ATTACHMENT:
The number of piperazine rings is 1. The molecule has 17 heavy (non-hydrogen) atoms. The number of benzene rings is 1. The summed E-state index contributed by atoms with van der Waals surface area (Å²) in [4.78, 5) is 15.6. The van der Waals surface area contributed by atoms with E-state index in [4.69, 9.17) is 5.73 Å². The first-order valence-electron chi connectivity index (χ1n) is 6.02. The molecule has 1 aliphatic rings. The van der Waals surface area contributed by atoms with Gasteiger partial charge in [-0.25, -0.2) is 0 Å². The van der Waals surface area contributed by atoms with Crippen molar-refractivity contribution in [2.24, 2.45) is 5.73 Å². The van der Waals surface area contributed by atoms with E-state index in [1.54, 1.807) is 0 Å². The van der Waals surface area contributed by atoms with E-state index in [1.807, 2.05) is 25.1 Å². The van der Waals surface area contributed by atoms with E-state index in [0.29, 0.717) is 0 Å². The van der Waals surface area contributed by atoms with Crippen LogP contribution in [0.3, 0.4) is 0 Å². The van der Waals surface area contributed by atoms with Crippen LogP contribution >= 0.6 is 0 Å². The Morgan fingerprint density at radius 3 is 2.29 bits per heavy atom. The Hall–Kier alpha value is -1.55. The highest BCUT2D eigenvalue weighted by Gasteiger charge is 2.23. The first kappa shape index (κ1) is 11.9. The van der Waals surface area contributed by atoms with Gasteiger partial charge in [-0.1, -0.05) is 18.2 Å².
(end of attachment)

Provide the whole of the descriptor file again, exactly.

The number of piperazine rings is 1. The molecule has 17 heavy (non-hydrogen) atoms. The number of benzene rings is 1. The summed E-state index contributed by atoms with van der Waals surface area (Å²) in [4.78, 5) is 15.6. The van der Waals surface area contributed by atoms with E-state index in [4.69, 9.17) is 5.73 Å². The first-order valence-electron chi connectivity index (χ1n) is 6.02. The molecule has 1 aliphatic rings. The van der Waals surface area contributed by atoms with Gasteiger partial charge in [-0.25, -0.2) is 0 Å². The van der Waals surface area contributed by atoms with Crippen molar-refractivity contribution in [2.24, 2.45) is 5.73 Å². The van der Waals surface area contributed by atoms with E-state index in [1.54, 1.807) is 0 Å². The van der Waals surface area contributed by atoms with E-state index in [1.807, 2.05) is 25.1 Å². The van der Waals surface area contributed by atoms with E-state index in [0.29, 0.717) is 0 Å². The van der Waals surface area contributed by atoms with Crippen LogP contribution in [0.3, 0.4) is 0 Å². The van der Waals surface area contributed by atoms with Crippen LogP contribution >= 0.6 is 0 Å². The Morgan fingerprint density at radius 3 is 2.29 bits per heavy atom. The Hall–Kier alpha value is -1.55. The highest BCUT2D eigenvalue weighted by Gasteiger charge is 2.23. The first kappa shape index (κ1) is 11.9. The van der Waals surface area contributed by atoms with Gasteiger partial charge in [-0.1, -0.05) is 18.2 Å².